In 2011 American cartoonist Dustin Harbin created a short comic celebrating the Canadian Doug Wright Awards inspired by the event he initially attended in 2010. The awards ceremony was developed by Brad Mackay and Seth in 2005 and was created to promote Canadian comics culture and work.
The comic is an interesting perspective into the relatively new awards ceremony, which, considering the few that Canada boasts on the subject, is exclusively Canadian. After the 2011 ceremony, Harbin created his comic The Doug Wright Awards 2011: An Essay in Comics, by Some American which was featured on The Comics Journal website. This was Harbin’s contribution as diarist to the magazine as part their Cartoonist Diaries initiative. It was also later published in hardcopy and can be purchased on Harbin’s site.
The comic is an excellent look at the Doug Wright Awards from an outside perspective, and was featured in the program of the 2012 DWAs as well, where Dustin Harbin was a guest and presenter.
To see more about Harbin’s opinions on award ceremonies including responses from both Brad Mackay and Kevin Boyd, go here.
If you are a fan of comic books as a art form, then chances are you’ve come across Comic Book Confidential. This documentary illustrated the history of comics with a special focus on the more recent developments at the time. The documentary, released in 1989, excellently highlights many of the milestones in American comics history and continues to be a relevent reference.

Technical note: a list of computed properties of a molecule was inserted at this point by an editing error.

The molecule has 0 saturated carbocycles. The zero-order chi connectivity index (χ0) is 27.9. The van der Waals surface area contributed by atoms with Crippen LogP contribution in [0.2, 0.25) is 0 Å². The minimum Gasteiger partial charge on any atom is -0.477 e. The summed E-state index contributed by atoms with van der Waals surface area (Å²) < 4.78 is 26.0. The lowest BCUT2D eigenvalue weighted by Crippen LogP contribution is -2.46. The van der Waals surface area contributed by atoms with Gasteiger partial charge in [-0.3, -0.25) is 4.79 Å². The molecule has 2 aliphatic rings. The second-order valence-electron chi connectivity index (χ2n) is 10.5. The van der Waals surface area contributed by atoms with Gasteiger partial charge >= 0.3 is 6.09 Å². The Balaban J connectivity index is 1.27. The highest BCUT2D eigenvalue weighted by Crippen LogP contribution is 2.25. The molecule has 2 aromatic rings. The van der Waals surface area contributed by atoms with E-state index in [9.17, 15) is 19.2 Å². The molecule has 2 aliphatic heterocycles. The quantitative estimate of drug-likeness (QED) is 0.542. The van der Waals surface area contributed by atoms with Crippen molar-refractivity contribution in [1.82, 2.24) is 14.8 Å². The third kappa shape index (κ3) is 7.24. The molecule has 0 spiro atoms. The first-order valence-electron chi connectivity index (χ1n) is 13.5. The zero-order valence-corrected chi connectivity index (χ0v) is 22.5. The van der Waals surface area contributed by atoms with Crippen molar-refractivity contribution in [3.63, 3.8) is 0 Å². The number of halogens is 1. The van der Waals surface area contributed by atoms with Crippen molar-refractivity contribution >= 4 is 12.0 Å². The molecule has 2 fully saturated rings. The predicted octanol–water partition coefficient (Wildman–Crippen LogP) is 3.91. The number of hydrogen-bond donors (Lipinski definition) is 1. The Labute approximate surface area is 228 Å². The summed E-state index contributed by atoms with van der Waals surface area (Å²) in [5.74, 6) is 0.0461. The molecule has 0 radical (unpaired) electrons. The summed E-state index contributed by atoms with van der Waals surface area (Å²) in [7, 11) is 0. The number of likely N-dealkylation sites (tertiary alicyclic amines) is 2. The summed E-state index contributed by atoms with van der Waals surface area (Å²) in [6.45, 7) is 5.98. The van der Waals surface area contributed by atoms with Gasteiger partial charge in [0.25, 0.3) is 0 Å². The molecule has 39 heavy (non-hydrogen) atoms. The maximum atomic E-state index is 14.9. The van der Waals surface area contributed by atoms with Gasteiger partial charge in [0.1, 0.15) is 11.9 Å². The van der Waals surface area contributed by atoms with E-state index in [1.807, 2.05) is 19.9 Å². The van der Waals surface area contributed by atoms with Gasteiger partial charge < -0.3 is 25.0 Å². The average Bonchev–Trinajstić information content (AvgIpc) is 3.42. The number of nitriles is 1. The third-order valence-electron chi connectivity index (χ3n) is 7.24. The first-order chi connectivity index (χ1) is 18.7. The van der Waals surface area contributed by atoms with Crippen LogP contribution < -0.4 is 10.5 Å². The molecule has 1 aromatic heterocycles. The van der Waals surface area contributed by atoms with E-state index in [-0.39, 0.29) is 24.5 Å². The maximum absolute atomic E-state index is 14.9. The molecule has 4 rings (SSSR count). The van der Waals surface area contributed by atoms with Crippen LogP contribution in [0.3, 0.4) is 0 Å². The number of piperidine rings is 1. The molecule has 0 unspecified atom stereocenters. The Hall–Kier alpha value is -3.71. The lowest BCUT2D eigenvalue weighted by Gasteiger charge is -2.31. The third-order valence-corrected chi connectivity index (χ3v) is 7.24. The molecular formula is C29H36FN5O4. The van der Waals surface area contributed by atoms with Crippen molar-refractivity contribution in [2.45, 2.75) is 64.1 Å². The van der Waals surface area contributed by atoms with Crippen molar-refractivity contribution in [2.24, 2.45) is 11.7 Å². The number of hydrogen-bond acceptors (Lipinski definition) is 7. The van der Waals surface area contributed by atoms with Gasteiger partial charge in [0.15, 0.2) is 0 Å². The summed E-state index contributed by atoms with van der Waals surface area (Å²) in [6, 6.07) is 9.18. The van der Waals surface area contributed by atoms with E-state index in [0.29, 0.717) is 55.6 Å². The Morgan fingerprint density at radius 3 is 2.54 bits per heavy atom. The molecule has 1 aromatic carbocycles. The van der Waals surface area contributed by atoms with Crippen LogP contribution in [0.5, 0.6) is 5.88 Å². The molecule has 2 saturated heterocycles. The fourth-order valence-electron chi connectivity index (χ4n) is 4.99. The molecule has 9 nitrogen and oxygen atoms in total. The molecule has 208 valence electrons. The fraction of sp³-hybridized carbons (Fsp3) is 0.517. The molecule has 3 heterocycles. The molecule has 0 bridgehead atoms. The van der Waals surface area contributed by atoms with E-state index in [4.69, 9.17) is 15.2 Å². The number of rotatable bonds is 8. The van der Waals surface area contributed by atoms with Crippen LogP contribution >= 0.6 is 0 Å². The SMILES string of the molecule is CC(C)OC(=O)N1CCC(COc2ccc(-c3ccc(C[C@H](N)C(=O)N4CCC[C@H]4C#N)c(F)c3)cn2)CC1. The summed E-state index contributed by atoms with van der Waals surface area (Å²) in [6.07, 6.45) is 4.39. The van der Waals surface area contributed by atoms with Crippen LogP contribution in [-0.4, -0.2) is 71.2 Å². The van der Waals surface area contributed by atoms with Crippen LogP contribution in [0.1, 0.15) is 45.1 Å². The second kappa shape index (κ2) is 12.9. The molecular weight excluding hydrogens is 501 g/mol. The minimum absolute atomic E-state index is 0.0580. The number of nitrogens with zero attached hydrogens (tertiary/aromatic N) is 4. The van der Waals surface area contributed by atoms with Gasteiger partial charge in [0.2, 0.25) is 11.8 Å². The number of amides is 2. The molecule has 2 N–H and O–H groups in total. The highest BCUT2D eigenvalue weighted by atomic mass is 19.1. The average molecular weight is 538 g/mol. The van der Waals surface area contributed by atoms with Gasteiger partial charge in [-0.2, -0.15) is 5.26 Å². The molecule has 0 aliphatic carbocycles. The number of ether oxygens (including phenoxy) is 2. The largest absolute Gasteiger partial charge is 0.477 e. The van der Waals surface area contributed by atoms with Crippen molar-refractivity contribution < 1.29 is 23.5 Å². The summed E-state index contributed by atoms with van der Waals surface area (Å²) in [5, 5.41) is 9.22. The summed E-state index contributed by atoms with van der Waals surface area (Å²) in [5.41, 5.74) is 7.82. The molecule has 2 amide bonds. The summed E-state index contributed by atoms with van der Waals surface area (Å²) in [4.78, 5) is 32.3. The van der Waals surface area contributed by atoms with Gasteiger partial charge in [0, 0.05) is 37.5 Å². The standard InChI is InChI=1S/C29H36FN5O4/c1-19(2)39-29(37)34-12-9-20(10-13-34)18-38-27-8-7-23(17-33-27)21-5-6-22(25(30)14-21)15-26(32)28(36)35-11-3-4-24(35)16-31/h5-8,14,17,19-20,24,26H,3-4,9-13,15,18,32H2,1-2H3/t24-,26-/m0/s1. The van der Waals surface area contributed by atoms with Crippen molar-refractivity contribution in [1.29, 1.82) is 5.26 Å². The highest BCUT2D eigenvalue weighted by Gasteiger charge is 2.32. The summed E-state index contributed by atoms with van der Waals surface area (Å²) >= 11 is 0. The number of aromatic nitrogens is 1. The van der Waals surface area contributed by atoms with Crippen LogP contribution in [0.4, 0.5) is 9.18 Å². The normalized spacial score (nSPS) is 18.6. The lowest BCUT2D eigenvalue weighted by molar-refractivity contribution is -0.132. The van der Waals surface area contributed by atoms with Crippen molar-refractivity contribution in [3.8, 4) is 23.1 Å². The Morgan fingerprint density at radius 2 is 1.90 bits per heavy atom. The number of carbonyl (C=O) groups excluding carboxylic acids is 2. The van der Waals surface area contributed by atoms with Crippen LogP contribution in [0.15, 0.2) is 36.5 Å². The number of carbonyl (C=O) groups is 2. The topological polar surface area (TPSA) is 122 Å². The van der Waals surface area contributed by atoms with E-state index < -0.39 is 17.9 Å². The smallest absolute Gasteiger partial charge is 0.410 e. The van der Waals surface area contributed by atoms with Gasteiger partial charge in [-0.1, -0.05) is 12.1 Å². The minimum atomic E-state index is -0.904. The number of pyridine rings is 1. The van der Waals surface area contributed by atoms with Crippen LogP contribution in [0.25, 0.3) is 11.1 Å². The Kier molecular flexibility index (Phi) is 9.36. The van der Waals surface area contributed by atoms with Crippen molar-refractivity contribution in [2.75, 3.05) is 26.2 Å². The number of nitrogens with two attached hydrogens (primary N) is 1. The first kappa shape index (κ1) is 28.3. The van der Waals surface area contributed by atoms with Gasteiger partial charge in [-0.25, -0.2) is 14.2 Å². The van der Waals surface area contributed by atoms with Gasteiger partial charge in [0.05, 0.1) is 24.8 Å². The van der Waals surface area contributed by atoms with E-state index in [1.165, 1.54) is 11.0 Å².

Comic Book Confidential was co-written and directed by Canadian documentarian Ron Mann of Sphinx Productions. In 1988, Sphinx Productions released a promotional comic as a companion to the film under Sphinx Comix. The majority of the 16 page comic is devoted to biographies of the creators referenced in the film, but there are quite a few small aspects of this comic that make it a gem. To begin, the comic is immediately recognizable by Chester Brown’s cover art. He also does a single page comic just inside the front cover. This is one of his many pieces that seem to pop up all over the place during this time.
Another aspect about the book that I love is that it included some work by bpNICHOL in the last year of his life. He worked as a consultant on the book along with Mark Askwith and is credited with writing the narrative captions. And last but not least, the lettering was done by forever true and consistent Ron Kasman. I didn’t have many problems finding my copy, and although it was originally free, you’ll have to pay a bit for it now.